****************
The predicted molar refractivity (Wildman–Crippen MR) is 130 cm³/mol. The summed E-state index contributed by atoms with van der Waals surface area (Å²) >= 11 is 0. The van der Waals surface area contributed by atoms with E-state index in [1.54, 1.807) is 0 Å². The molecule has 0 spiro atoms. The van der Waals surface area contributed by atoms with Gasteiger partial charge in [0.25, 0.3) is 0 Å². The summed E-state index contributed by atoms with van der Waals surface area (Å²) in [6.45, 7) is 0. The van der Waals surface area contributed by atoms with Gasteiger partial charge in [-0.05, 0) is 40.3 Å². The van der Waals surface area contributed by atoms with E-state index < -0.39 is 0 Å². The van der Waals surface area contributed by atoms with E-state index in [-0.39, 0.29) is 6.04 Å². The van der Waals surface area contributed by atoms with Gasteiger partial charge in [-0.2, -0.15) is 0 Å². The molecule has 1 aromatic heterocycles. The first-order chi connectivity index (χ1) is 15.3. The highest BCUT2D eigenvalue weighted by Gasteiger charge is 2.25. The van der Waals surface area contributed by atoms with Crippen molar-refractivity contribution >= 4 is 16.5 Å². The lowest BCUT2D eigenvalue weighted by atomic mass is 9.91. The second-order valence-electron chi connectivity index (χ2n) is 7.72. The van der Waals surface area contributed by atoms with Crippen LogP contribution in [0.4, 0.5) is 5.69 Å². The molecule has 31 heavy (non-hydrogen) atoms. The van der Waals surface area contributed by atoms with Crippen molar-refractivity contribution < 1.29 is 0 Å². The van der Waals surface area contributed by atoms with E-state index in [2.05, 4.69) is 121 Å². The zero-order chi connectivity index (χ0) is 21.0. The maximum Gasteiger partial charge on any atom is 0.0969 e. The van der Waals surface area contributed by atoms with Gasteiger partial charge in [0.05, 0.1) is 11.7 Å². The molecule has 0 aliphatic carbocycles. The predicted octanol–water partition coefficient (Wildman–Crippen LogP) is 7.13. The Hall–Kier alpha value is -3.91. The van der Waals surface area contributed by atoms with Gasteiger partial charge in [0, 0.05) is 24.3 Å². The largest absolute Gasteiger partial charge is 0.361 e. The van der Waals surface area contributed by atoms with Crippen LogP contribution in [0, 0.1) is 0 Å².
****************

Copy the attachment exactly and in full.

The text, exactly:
The predicted molar refractivity (Wildman–Crippen MR) is 130 cm³/mol. The summed E-state index contributed by atoms with van der Waals surface area (Å²) >= 11 is 0. The van der Waals surface area contributed by atoms with E-state index in [1.54, 1.807) is 0 Å². The molecule has 0 spiro atoms. The van der Waals surface area contributed by atoms with Gasteiger partial charge in [0.25, 0.3) is 0 Å². The summed E-state index contributed by atoms with van der Waals surface area (Å²) in [6.45, 7) is 0. The van der Waals surface area contributed by atoms with Gasteiger partial charge in [-0.05, 0) is 40.3 Å². The van der Waals surface area contributed by atoms with E-state index < -0.39 is 0 Å². The van der Waals surface area contributed by atoms with E-state index in [-0.39, 0.29) is 6.04 Å². The van der Waals surface area contributed by atoms with Gasteiger partial charge in [-0.2, -0.15) is 0 Å². The molecule has 1 aromatic heterocycles. The first-order chi connectivity index (χ1) is 15.3. The highest BCUT2D eigenvalue weighted by Gasteiger charge is 2.25. The van der Waals surface area contributed by atoms with Crippen molar-refractivity contribution >= 4 is 16.5 Å². The lowest BCUT2D eigenvalue weighted by atomic mass is 9.91. The second-order valence-electron chi connectivity index (χ2n) is 7.72. The van der Waals surface area contributed by atoms with Crippen LogP contribution in [0.4, 0.5) is 5.69 Å². The molecule has 31 heavy (non-hydrogen) atoms. The van der Waals surface area contributed by atoms with Crippen molar-refractivity contribution < 1.29 is 0 Å². The van der Waals surface area contributed by atoms with E-state index in [2.05, 4.69) is 121 Å². The zero-order chi connectivity index (χ0) is 21.0. The maximum Gasteiger partial charge on any atom is 0.0969 e. The van der Waals surface area contributed by atoms with Gasteiger partial charge in [0.05, 0.1) is 11.7 Å². The molecule has 0 aliphatic carbocycles. The predicted octanol–water partition coefficient (Wildman–Crippen LogP) is 7.13. The Hall–Kier alpha value is -3.91. The van der Waals surface area contributed by atoms with Gasteiger partial charge in [0, 0.05) is 24.3 Å². The largest absolute Gasteiger partial charge is 0.361 e. The van der Waals surface area contributed by atoms with Crippen LogP contribution in [0, 0.1) is 0 Å².